As digital banking continues to grow in popularity, it’s evident that the traditional model of banking is not coming back. Yes, there is still a demand, and therefore need, for in-person interactions and brick-and-mortar stores (read more on that here and here), but many aspects of traditional banking are more than likely gone for good. If the future of banking is digital, we can’t help but wonder, what does that mean for the future of banking jobs?
Since many customers no longer need employees to cash checks, make deposits, transfers, payments, or other small tasks, a teller station may start to look more like an Apple Genius Bar. The demands and needs of the consumer are what drive the changes in banking culture. What customers now need help with are things like downloading a bank’s mobile app, activation and setup, teaching customers how to set up and use ApplePay, Venmo, and other online payment apps. Employees will help customers understand the basics of these offerings as well as advantages, risks, and responsibilities of using these products.
The role of an advisor is also drastically different. According the Chris Maher, CEO of OceanFirst Financial, this position will be all but eliminated with the continued implementation of robo-advisors. There is still a need for traditional advising, but the role is much smaller. Most people coming to a bank branch for investing looking to save for retirement, a child’s education, or a house. They want a little bit of advice and peace of mind when opening the account, which is typically a 15-20 minute conversation. They are not looking to trade stocks or make millions, and therefore a continued advisor isn’t really necessary in these cases. Maher’s bank has implemented a risk-appetite questionnaire and several asset-allocation models to place customers in, which utilizes both human advisors and robo-advisors. There is also software in place to do the math and execution work. An advisor’s job is still needed, but can be done predominantly online with use of technology, mainly just a matter of video chatting with customers and entering data into a program.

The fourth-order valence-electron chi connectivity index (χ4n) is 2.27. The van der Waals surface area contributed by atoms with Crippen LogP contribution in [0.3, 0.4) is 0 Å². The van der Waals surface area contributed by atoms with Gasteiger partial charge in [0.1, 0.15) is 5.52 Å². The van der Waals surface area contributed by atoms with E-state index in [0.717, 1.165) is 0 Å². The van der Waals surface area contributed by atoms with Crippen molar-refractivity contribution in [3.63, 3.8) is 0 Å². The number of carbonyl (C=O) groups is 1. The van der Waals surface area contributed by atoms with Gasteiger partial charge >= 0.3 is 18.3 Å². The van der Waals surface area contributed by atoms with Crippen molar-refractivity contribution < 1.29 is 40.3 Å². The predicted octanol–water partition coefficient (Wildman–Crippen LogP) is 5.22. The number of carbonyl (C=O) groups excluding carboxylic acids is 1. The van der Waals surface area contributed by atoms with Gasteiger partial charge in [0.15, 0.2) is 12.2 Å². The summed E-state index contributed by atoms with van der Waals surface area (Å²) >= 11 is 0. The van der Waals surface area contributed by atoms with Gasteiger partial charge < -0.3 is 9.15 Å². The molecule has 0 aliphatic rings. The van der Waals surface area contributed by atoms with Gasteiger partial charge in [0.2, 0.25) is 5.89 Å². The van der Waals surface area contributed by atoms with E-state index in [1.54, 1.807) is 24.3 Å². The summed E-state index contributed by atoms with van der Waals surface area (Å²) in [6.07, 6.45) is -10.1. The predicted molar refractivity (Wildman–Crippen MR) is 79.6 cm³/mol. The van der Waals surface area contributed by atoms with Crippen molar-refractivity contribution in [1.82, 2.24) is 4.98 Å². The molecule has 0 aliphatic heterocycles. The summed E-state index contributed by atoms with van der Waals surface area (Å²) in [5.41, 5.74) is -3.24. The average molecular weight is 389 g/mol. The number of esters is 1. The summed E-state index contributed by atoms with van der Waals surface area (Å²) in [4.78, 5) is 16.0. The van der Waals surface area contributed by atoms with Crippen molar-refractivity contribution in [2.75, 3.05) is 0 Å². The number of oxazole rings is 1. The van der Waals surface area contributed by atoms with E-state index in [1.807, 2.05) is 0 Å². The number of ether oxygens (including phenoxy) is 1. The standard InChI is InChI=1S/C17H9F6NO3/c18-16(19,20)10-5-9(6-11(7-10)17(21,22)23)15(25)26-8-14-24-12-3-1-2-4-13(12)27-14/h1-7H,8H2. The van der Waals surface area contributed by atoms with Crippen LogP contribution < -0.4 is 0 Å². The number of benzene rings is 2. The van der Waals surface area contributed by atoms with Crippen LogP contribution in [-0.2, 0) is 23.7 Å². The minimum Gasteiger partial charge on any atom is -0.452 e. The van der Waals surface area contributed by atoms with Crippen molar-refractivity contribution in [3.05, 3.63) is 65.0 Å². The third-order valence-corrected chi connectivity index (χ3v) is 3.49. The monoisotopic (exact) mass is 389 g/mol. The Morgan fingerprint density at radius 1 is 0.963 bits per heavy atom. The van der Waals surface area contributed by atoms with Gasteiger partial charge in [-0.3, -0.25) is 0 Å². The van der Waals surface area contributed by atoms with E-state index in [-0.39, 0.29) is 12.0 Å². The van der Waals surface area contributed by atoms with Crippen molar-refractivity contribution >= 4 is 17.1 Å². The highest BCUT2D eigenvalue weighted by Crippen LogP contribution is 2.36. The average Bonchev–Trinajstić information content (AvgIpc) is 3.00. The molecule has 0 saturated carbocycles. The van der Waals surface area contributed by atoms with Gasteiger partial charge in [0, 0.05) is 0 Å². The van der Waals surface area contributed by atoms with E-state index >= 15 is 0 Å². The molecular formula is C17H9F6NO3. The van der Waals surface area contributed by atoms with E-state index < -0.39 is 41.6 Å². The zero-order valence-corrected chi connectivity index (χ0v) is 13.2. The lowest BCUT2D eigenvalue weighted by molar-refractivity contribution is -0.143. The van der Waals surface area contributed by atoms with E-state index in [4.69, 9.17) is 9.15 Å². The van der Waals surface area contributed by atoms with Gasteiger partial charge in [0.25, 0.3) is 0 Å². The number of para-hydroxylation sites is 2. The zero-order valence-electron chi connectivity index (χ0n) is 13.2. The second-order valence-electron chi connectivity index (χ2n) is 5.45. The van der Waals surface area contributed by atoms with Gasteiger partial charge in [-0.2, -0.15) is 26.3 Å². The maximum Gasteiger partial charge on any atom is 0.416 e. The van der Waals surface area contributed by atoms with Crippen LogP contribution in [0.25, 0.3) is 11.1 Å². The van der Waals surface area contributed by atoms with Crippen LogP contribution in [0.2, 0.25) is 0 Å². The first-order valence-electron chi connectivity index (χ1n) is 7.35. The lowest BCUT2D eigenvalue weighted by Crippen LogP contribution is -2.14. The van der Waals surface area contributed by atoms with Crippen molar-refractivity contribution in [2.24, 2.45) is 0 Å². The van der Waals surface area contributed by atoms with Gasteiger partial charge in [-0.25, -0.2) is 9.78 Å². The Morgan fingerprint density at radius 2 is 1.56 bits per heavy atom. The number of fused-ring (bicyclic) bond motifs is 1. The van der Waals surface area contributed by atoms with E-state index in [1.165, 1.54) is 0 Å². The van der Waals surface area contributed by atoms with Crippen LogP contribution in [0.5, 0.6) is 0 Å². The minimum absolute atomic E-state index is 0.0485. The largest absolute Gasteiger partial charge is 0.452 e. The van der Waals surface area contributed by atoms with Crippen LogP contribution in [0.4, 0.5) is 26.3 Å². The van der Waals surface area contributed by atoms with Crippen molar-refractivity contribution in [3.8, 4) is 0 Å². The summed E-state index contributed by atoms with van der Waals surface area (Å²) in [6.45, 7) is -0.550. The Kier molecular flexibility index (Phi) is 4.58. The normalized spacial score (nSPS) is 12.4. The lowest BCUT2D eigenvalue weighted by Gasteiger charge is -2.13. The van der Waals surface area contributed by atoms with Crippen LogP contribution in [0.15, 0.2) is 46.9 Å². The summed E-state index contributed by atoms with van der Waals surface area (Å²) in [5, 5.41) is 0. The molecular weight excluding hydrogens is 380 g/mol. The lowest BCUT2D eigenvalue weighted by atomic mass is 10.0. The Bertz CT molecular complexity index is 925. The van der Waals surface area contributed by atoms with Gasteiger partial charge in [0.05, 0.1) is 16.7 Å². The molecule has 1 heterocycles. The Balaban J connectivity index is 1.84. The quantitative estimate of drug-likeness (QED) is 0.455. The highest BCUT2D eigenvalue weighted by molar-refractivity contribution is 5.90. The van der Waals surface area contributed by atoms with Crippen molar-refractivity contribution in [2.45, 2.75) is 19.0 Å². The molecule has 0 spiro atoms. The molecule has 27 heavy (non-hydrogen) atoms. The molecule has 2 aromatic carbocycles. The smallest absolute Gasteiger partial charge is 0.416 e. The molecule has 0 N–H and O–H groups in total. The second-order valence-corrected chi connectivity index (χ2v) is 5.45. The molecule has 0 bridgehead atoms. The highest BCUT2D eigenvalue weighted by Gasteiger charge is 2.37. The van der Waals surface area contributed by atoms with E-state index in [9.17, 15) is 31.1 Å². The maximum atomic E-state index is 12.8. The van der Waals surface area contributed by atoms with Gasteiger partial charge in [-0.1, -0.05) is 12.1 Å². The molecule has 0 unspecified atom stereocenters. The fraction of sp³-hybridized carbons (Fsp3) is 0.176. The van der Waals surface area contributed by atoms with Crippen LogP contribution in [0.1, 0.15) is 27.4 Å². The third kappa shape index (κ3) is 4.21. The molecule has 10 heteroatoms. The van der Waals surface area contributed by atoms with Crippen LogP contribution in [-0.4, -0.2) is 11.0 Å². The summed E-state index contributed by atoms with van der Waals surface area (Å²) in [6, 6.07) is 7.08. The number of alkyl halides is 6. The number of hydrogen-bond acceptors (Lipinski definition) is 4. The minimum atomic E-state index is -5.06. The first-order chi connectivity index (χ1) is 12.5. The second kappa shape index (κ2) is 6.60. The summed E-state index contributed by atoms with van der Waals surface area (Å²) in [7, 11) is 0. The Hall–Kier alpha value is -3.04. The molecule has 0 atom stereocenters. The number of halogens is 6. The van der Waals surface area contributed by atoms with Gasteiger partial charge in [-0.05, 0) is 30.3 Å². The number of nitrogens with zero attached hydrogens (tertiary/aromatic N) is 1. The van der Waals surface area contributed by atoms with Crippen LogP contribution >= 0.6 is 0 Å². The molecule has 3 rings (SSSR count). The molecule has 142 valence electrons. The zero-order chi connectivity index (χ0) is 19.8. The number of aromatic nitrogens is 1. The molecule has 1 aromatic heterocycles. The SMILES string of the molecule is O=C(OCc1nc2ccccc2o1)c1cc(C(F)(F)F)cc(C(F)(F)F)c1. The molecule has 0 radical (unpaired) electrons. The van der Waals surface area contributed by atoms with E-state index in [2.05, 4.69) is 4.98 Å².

Artificial Intelligence (AI) is changing the marketing department of banks. AI engines take “vast amounts of data to understand which are the non-customer prospects out there that look like they would bank with us, how can we reach them, and, when someone is out looking to establish a new banking relationship, how [we can] make sure that we make that consideration list.”1 So, digital marketing looks a little bit more like a data scientist. Digital marketing requires much more than just buying a bunch of ads. You have to be targeting, advertising, and promoting yourself to the right people at the right time. AI takes the guesswork out of that, leaving marketing to analyze the data to make decisions and pinpoint strategies.
Maher points out that you now see all areas of a bank branch utilizing data and technology, “we used to talk about how many people we have in IT, that’s an interesting number, but the more interesting number is how many jobs within the bank have an IT skillset associated with them, even if it’s just a [small part of their] day.” He believes this gives an exciting new edge to bank jobs, which he describes were “essentially assembly-line jobs.” The jobs that involved copious amounts of high-volume, repetitive-task, low-value transaction jobs are now automated, allowing maximum value from employees.
There will naturally be some resistance and change from employees. While most banks are willing to train employees accordingly, you will still find many employees that lack the interest in doing so. They did not enter the banking field to do jobs like these, and no amount of retraining or education can change that. Maher says, “these are not super complicated things, but you have to want to do it.” Jobs aren’t leaving the banks, just the skill set is changing.
- Penny Crossman, host. “What will bank jobs look like in the future? OceanFirst has an idea.” American Banker. 16 Dec. 2019. Retrieved from Apple Podcasts.